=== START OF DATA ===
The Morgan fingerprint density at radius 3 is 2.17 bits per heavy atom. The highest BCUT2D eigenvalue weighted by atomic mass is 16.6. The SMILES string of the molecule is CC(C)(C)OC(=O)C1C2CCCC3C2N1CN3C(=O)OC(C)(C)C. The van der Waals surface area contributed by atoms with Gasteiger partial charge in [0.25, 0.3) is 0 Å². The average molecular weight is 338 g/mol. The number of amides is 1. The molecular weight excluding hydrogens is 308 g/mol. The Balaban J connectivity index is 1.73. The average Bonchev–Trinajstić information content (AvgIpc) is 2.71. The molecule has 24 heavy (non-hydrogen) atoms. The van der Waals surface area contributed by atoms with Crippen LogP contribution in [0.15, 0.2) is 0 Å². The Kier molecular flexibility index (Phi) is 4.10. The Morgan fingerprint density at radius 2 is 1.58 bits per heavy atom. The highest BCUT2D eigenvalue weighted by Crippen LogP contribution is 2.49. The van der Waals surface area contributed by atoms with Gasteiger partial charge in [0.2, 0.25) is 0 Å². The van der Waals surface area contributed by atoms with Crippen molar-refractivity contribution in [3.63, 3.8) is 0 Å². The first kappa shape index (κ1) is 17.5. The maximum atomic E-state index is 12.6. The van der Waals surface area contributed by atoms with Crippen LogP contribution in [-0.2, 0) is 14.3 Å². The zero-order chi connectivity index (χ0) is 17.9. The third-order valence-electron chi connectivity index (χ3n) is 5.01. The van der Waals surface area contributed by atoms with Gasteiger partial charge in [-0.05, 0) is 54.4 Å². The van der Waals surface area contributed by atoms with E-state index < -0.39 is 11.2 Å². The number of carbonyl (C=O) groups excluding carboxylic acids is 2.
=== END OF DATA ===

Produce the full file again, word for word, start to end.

The Morgan fingerprint density at radius 3 is 2.17 bits per heavy atom. The highest BCUT2D eigenvalue weighted by atomic mass is 16.6. The SMILES string of the molecule is CC(C)(C)OC(=O)C1C2CCCC3C2N1CN3C(=O)OC(C)(C)C. The van der Waals surface area contributed by atoms with Gasteiger partial charge in [0.25, 0.3) is 0 Å². The average molecular weight is 338 g/mol. The number of amides is 1. The molecular weight excluding hydrogens is 308 g/mol. The Balaban J connectivity index is 1.73. The average Bonchev–Trinajstić information content (AvgIpc) is 2.71. The molecule has 24 heavy (non-hydrogen) atoms. The van der Waals surface area contributed by atoms with Crippen LogP contribution in [0.15, 0.2) is 0 Å². The Kier molecular flexibility index (Phi) is 4.10. The Morgan fingerprint density at radius 2 is 1.58 bits per heavy atom. The highest BCUT2D eigenvalue weighted by Crippen LogP contribution is 2.49. The van der Waals surface area contributed by atoms with Gasteiger partial charge in [0.2, 0.25) is 0 Å². The van der Waals surface area contributed by atoms with Crippen molar-refractivity contribution in [3.63, 3.8) is 0 Å². The first kappa shape index (κ1) is 17.5. The maximum atomic E-state index is 12.6. The van der Waals surface area contributed by atoms with Crippen LogP contribution in [-0.2, 0) is 14.3 Å². The zero-order chi connectivity index (χ0) is 17.9. The third-order valence-electron chi connectivity index (χ3n) is 5.01. The van der Waals surface area contributed by atoms with Gasteiger partial charge in [-0.05, 0) is 54.4 Å². The van der Waals surface area contributed by atoms with E-state index < -0.39 is 11.2 Å². The number of carbonyl (C=O) groups excluding carboxylic acids is 2.